Refreshing, mind-blowing, heart-lifting service always does this! Authentic Ministry, Part 3

IMG_9519

12When he had washed their feet and put on his outer garments and resumed his place, he said to them, “Do you understand what I have done to you? 13You call me Teacher and Lord, and you are right, for so I am. 14If I then, your Lord and Teacher, have washed your feet, you also ought to wash one another’s feet. 15For I have given you an example, that you also should do just as I have done to you. 16Truly, truly, I say to you, a servantis not greater than his master, nor is a messenger greater than the one who sent him. 17If you know these things, blessed are you if you do them. John 13:12-17

There’s nothing like the frustration and exasperation that fills the soul when you know you are living in a customer service nightmare. I hate it when I know I have become just one more beast in the line-up. The company refuses to meet me.

But you and I can do the same thing to people we actually love. Everyday we are tasked with the regular and mundane events of serving people in our homes, schools, and workplaces. How can that moment become something refreshing? How can those regular moments be turned into something Jesus would call a blessing?

Meet the person. Don’t just fill the need. Meet the person. We are in danger of creating our own dignity stripping hell when we just meet the need. Don’t meet needs. Meet the person.

Foot washing is personal. Feet are sensitive. Jesus has given us an example in which we can take the usual tasks of our day and humbly look up to a person and meet them as a precious treasure. In those moments we are positioning them as fantastic people worthy of Jesus’ very life and our interest.

No matter what you do next, refreshing, mind-blowing, heart-lifting service always begins by meeting the person.

You are not dispensable.

12For just as the body is one and has many members, and all the members of the body, though many, are one body, so it is with Christ. 13For in one Spirit we were all baptized into one body—Jews or Greeks, slaves or free—and all were made to drink of one Spirit. 14For the body does not consist of one member but of many.

21The eye cannot say to the hand, “I have no need of you,” nor again the head to the feet, “I have no need of you.” 22On the contrary, the parts of the body that seem to be weaker are indispensable, 23and on those parts of the body that we think less honorable we bestow the greater honor, and our unpresentable parts are treated with greater modesty, 24which our more presentable parts do not require. But God has so composed the body, giving greater honor to the part that lacked it, 25that there may be no division in the body, but that the members may have the same care for one another. 26If one member suffers, all suffer together; if one member is honored, all rejoice together. 27Now you are the body of Christ and individually members of it.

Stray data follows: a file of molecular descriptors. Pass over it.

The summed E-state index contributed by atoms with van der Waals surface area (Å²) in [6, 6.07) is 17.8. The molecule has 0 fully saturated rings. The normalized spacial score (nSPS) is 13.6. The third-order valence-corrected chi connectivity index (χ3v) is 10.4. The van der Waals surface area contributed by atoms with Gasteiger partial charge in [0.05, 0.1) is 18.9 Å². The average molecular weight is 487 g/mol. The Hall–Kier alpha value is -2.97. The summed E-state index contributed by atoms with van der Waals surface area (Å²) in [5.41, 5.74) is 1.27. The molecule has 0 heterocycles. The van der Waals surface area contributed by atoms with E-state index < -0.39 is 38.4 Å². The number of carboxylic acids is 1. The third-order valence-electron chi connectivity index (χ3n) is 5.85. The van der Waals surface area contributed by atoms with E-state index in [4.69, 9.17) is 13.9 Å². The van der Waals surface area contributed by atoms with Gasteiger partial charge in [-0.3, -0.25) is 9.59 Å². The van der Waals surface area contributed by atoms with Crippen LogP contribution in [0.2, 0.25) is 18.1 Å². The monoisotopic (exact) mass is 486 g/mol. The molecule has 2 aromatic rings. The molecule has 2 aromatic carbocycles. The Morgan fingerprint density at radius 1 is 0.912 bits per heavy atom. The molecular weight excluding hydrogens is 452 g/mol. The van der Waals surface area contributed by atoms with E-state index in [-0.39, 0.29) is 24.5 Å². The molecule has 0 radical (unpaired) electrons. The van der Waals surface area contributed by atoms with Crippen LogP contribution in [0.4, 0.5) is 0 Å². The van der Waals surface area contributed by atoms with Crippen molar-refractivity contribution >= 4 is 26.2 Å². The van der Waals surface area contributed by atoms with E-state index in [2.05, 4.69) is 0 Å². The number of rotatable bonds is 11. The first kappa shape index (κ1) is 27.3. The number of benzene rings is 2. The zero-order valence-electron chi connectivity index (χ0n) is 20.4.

I Corinthians 12:12-14, 21-27

 

You are not dispensable. Jesus poured out His life at the cross that you might be joined with Him in His body, the Church. He does see you, the individual. He has declared His love to you and brought you into His body. You have joined Him in mission. You are not “throw-away” material.

 

We enter into our part to play, our contribution, through the same means that Christ Jesus did, through service. As we serve with our eyes open to Him, God will lead us into the good work created in advance for us (Ephesians 2:10).

 

There is an oft maligned context for our service too, the church. In the context of the church’s life (hear relationships to each other), testimony, worship and work we each have a contribution to make. And we are indispensable. The blessings that God would pour out on others through the church exponentially increased as each member, no matter how “great” or “small,” mature in Him, realize their need for the other, and serve.

 

You are not dispensable. Sometimes we might be tempted into thinking, “Oh the Church doesn’t really need me.” That would be a misappropriation of the idea that “we are not indispensable.” Today we can enter into what God is doing in the world by consciously serving with His church scattered across our communities and cities.